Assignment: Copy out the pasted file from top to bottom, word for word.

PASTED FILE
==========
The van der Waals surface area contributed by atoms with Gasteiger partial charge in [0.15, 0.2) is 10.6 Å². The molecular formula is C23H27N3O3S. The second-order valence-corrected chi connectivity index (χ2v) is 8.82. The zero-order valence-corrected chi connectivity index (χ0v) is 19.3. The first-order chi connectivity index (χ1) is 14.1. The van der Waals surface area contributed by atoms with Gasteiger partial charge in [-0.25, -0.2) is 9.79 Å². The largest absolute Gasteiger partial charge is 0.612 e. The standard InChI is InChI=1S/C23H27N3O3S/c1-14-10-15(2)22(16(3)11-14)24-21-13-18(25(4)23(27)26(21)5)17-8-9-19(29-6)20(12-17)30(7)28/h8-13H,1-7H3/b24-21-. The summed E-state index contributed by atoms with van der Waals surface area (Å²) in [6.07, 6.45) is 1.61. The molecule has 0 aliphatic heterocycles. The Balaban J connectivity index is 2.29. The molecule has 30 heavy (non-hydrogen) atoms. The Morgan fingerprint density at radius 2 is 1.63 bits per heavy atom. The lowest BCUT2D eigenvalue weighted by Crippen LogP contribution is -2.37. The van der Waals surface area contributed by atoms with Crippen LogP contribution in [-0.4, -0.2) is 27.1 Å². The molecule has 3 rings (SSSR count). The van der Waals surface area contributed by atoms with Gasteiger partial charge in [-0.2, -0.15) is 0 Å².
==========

The van der Waals surface area contributed by atoms with Gasteiger partial charge in [0.15, 0.2) is 10.6 Å². The molecular formula is C23H27N3O3S. The second-order valence-corrected chi connectivity index (χ2v) is 8.82. The zero-order valence-corrected chi connectivity index (χ0v) is 19.3. The first-order chi connectivity index (χ1) is 14.1. The van der Waals surface area contributed by atoms with Gasteiger partial charge in [-0.25, -0.2) is 9.79 Å². The largest absolute Gasteiger partial charge is 0.612 e. The standard InChI is InChI=1S/C23H27N3O3S/c1-14-10-15(2)22(16(3)11-14)24-21-13-18(25(4)23(27)26(21)5)17-8-9-19(29-6)20(12-17)30(7)28/h8-13H,1-7H3/b24-21-. The summed E-state index contributed by atoms with van der Waals surface area (Å²) in [6.07, 6.45) is 1.61. The molecule has 0 aliphatic heterocycles. The Balaban J connectivity index is 2.29. The molecule has 30 heavy (non-hydrogen) atoms. The Morgan fingerprint density at radius 2 is 1.63 bits per heavy atom. The lowest BCUT2D eigenvalue weighted by Crippen LogP contribution is -2.37. The van der Waals surface area contributed by atoms with Crippen LogP contribution in [-0.4, -0.2) is 27.1 Å². The molecule has 3 rings (SSSR count). The van der Waals surface area contributed by atoms with Gasteiger partial charge in [-0.2, -0.15) is 0 Å².